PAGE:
Terrior is pure science. I am not claiming that it makes one wine superior or inferior to another. It is just simple soil science. Soils from region to region vary greatly. This can be either due to diffrences in mineral content, which I believe to be a rather minor playing in terrior or they can vary in thier capacity to hold water and depth of the top soil. The soils in Napa for example, I am familiar with northern California so I wont be able to make French examples, are very thin on the hillsides. Lets assume maybe 36 inches, less in some locations. This means the grapevine is very limited in the depth of it's roots and the amount of water it has access to in the summer. The hillsides are also quite nutrient poor, because the nutrients which tend to be water soluble will run downhill in the rain. Thus without irrigation you have a vine that struggles to exist in the heat of the Valley and produces some amazingly concentrated berries. The hillsides of France are, I think someone please correct me if I am wrong, also quite lacking in topsoil. This combined with cooler tempatures and no irrigation, lead to lots of concentration but lower sugars (Less heat) and thus give us a equally concentrated diffrent style of wine. The polar opposite of this would be the wines from the central valley. Grown on huge grapevines and approaching 20 tons to the acres, these vines have 20 feet of rich topsoil, recieve huge doses of fertilizer, and are often flood irrigated or heavily drip irrigated. This leads the grapes that get "ripe", meaning they have achieved 24 brix, but never accieve the concentration and intesity of the grape grown in less inviting locations. This is all a bit of a exageration, and through farming practices and some winemaking practices a good wine can be made from any location. Hmm I think I rambled a bit... sorry if this didn't make any sense.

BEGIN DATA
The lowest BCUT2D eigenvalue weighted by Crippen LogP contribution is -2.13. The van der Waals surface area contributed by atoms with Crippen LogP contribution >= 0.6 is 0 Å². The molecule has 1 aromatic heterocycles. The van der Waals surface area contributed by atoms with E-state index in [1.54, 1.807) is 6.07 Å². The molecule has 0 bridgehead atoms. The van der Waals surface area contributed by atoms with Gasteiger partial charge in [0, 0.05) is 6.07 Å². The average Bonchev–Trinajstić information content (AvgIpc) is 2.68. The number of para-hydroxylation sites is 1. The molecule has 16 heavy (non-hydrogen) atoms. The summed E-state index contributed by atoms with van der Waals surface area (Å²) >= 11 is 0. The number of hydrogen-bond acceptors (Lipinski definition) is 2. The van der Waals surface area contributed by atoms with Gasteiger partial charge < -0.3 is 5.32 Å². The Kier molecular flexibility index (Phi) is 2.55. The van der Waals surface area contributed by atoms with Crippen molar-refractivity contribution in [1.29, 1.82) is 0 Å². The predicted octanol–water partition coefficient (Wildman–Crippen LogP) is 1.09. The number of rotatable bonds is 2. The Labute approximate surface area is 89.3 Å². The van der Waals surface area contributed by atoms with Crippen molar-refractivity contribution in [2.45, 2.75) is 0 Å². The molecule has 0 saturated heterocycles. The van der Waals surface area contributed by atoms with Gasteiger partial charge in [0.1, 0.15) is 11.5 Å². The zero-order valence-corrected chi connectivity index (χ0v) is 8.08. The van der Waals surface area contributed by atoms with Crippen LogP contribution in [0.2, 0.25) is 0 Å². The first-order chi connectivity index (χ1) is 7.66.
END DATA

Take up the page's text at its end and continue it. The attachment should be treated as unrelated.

B

Wine Person of the Day wrote:
06.03.06 at 2:14 PM

I too give great credit to Franzia for allowing millions of Americans to be able to afford decent wine. On the other hand, he seems to be a rather bitter, angry man with something to prove. A chip on his shoulder, so to speak. These potshots at wine more expensive than his (which is just about everything else that exists) smack of some deep psychological insecurity.

Wine Person of the Day wrote:
06.03.06 at 5:30 PM

But let's get real. I had Franzia's new Harlow Ridge Pinot Noir, and if Fred is saying there's no difference between this and, say, a Talley Rosemary's Pinot Noir, he's either being deliberately bizarre, or he doesn't have the ability to tell the difference. I'm not saying the Harlow Pinot isn't worth ten bucks, I'm just saying that there are wines out there that are a lot better than his.

Rob Cole wrote:
06.05.06 at 8:36 AM

If he doesn't believe in Terroir, then why did he go to court to try to get the word "Napa" on his wine?

Alder wrote:
06.05.06 at 10:39 AM

Rob,